In 1910, voters in Milwaukee, the largest city in the State of Wisconsin, elected Emil Seidel the first Socialist mayor in the United States. Equally significant, that year they sent Victor Berger to Congress as the first Socialist congressman.
Another big year in Milwaukee was 1845, which saw the creation of the Milwaukee Curling Club, now the oldest curling club in continual existence in the United States. And in 1919, Earl “Curly” Lambeau and George Calhoun organized the Green Bay Packers, which went on to win more league championships than any other professional football team.
This is but a sampling of the many facts and stories that are entertainingly told in A Short History of Wisconsin by Erika Janik. The author does a commendable job of bringing the history of Wisconsin to life and filling it with meaning. A freelance writer whose first book was Odd Wisconsin: Amusing, Perplexing, and Unlikely Stories from Wisconsin’s Past, Janik skillfully interweaves the events that occurred in the Badger State with the bigger story of historical events in the United States. For instance, she relates how the work of economists at the University of Wisconsin was developed by President Franklin Roosevelt’s administration into what became a national system of unemployment compensation and retirement benefits.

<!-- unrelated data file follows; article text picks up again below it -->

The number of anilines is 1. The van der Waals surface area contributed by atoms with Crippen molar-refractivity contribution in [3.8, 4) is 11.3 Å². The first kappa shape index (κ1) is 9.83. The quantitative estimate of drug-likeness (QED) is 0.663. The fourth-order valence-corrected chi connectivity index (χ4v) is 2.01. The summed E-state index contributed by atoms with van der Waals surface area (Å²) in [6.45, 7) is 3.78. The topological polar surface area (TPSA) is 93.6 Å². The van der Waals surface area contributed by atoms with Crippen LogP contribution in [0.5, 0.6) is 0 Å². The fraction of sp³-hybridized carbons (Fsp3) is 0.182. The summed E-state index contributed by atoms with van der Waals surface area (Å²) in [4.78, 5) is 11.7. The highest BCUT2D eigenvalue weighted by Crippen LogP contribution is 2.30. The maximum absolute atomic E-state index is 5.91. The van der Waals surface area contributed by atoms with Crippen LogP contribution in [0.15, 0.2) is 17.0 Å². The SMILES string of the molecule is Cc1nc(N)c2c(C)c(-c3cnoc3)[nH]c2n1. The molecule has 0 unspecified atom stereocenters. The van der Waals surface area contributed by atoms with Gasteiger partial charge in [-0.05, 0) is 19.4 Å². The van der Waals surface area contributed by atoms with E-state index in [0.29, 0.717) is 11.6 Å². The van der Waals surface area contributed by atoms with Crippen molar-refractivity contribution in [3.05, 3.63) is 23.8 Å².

Janik’s account of the social and political development of Wisconsin is one of the strongest parts of her book. Her brief treatment of the Progressive era in Wisconsin and the influence of Robert LaFollette on both state and national politics is clear and detailed.
A Short History of Wisconsin is thorough and completely self-contained. It tells its story from beginning to end in a comprehensive yet breezy manner. Equally important, however, the book is an invitation to the reader to delve deeper into Wisconsin history. In that regard, the best chapter is the last, titled “Essay on Sources and Suggestions for Further Reading.” Here Janik tells the reader where her research took her and where the reader can go to discover more about the topics and people contained in the book. If you want to know more about Fighting Bob LaFollette, Janik points the way.
Janik even manages to explain how Wisconsin became known as the “Badger State.” Just let it be said that the name comes not directly from the animal, but from the 1820s and 1830s when a part of what was to become the State of Wisconsin was a significant lead mining area.
A Short History of Wisconsin will appeal not only to history buffs, but to those who take an interest in how history can be made accessible to general readers.